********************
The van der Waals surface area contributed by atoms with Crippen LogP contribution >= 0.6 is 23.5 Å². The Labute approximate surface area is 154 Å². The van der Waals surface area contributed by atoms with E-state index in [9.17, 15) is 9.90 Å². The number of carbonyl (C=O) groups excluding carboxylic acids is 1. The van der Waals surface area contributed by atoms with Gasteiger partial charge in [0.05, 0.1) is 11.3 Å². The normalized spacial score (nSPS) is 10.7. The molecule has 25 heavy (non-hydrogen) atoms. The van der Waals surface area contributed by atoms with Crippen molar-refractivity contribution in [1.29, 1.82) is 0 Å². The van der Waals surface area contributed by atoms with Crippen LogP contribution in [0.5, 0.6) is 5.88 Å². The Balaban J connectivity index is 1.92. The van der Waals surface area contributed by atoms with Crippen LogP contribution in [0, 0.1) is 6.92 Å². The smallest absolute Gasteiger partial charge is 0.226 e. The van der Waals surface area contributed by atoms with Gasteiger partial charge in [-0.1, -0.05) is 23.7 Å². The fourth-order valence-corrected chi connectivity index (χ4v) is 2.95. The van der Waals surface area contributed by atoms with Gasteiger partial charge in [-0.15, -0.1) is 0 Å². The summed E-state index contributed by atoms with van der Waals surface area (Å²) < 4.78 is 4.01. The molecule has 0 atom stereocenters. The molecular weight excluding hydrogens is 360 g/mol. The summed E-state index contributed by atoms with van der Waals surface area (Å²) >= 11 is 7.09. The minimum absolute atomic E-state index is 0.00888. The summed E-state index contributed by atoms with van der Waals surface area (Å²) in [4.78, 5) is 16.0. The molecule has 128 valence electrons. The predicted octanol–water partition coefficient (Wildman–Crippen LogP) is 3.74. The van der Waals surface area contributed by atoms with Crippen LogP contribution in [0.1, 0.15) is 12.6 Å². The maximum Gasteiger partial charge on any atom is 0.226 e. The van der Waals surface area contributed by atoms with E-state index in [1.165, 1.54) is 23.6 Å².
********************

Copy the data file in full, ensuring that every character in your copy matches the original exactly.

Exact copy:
The van der Waals surface area contributed by atoms with Crippen LogP contribution >= 0.6 is 23.5 Å². The Labute approximate surface area is 154 Å². The van der Waals surface area contributed by atoms with E-state index in [9.17, 15) is 9.90 Å². The number of carbonyl (C=O) groups excluding carboxylic acids is 1. The van der Waals surface area contributed by atoms with Gasteiger partial charge in [0.05, 0.1) is 11.3 Å². The normalized spacial score (nSPS) is 10.7. The molecule has 25 heavy (non-hydrogen) atoms. The van der Waals surface area contributed by atoms with Crippen molar-refractivity contribution in [1.29, 1.82) is 0 Å². The van der Waals surface area contributed by atoms with Crippen LogP contribution in [0.5, 0.6) is 5.88 Å². The Balaban J connectivity index is 1.92. The van der Waals surface area contributed by atoms with Crippen LogP contribution in [0, 0.1) is 6.92 Å². The smallest absolute Gasteiger partial charge is 0.226 e. The van der Waals surface area contributed by atoms with Gasteiger partial charge in [-0.1, -0.05) is 23.7 Å². The fourth-order valence-corrected chi connectivity index (χ4v) is 2.95. The van der Waals surface area contributed by atoms with Gasteiger partial charge in [-0.15, -0.1) is 0 Å². The summed E-state index contributed by atoms with van der Waals surface area (Å²) < 4.78 is 4.01. The molecule has 0 atom stereocenters. The molecular weight excluding hydrogens is 360 g/mol. The summed E-state index contributed by atoms with van der Waals surface area (Å²) >= 11 is 7.09. The minimum absolute atomic E-state index is 0.00888. The summed E-state index contributed by atoms with van der Waals surface area (Å²) in [4.78, 5) is 16.0. The molecule has 128 valence electrons. The predicted octanol–water partition coefficient (Wildman–Crippen LogP) is 3.74. The van der Waals surface area contributed by atoms with Crippen LogP contribution in [0.1, 0.15) is 12.6 Å². The maximum Gasteiger partial charge on any atom is 0.226 e. The van der Waals surface area contributed by atoms with E-state index in [1.165, 1.54) is 23.6 Å².